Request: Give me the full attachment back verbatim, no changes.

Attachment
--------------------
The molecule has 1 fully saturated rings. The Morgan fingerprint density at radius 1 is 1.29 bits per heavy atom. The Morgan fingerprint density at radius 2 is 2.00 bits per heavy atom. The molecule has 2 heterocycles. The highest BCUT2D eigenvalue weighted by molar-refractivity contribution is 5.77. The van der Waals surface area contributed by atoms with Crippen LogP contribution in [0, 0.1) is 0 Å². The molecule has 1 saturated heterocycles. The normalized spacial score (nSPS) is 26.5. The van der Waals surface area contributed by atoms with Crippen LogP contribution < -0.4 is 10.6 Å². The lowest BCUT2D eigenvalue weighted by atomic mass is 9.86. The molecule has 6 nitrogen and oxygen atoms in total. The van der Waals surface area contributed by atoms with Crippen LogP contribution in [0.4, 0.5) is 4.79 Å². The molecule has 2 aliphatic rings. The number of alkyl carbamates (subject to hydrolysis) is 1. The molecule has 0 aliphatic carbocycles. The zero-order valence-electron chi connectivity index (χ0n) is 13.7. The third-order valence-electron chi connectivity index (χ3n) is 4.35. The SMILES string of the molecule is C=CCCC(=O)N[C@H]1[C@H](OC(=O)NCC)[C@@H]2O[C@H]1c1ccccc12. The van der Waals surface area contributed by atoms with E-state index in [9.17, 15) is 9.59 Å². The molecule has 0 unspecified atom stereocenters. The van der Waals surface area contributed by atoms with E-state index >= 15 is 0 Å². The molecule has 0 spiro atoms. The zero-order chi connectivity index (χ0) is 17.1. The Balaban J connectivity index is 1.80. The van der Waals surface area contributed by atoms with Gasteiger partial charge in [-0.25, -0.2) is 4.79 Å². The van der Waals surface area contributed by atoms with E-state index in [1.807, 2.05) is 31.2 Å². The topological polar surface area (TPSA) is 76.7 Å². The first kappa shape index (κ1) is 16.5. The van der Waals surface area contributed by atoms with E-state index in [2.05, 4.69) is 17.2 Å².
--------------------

The molecule has 1 fully saturated rings. The Morgan fingerprint density at radius 1 is 1.29 bits per heavy atom. The Morgan fingerprint density at radius 2 is 2.00 bits per heavy atom. The molecule has 2 heterocycles. The highest BCUT2D eigenvalue weighted by molar-refractivity contribution is 5.77. The van der Waals surface area contributed by atoms with Crippen LogP contribution in [0, 0.1) is 0 Å². The molecule has 1 saturated heterocycles. The normalized spacial score (nSPS) is 26.5. The van der Waals surface area contributed by atoms with Crippen LogP contribution < -0.4 is 10.6 Å². The lowest BCUT2D eigenvalue weighted by atomic mass is 9.86. The molecule has 6 nitrogen and oxygen atoms in total. The van der Waals surface area contributed by atoms with Crippen LogP contribution in [0.4, 0.5) is 4.79 Å². The molecule has 2 aliphatic rings. The number of alkyl carbamates (subject to hydrolysis) is 1. The molecule has 0 aliphatic carbocycles. The zero-order valence-electron chi connectivity index (χ0n) is 13.7. The third-order valence-electron chi connectivity index (χ3n) is 4.35. The SMILES string of the molecule is C=CCCC(=O)N[C@H]1[C@H](OC(=O)NCC)[C@@H]2O[C@H]1c1ccccc12. The van der Waals surface area contributed by atoms with E-state index in [9.17, 15) is 9.59 Å². The molecule has 0 unspecified atom stereocenters. The van der Waals surface area contributed by atoms with E-state index >= 15 is 0 Å². The molecule has 0 spiro atoms. The zero-order chi connectivity index (χ0) is 17.1. The Balaban J connectivity index is 1.80. The van der Waals surface area contributed by atoms with Gasteiger partial charge in [-0.25, -0.2) is 4.79 Å². The van der Waals surface area contributed by atoms with E-state index in [1.807, 2.05) is 31.2 Å². The topological polar surface area (TPSA) is 76.7 Å². The first kappa shape index (κ1) is 16.5. The van der Waals surface area contributed by atoms with E-state index in [2.05, 4.69) is 17.2 Å².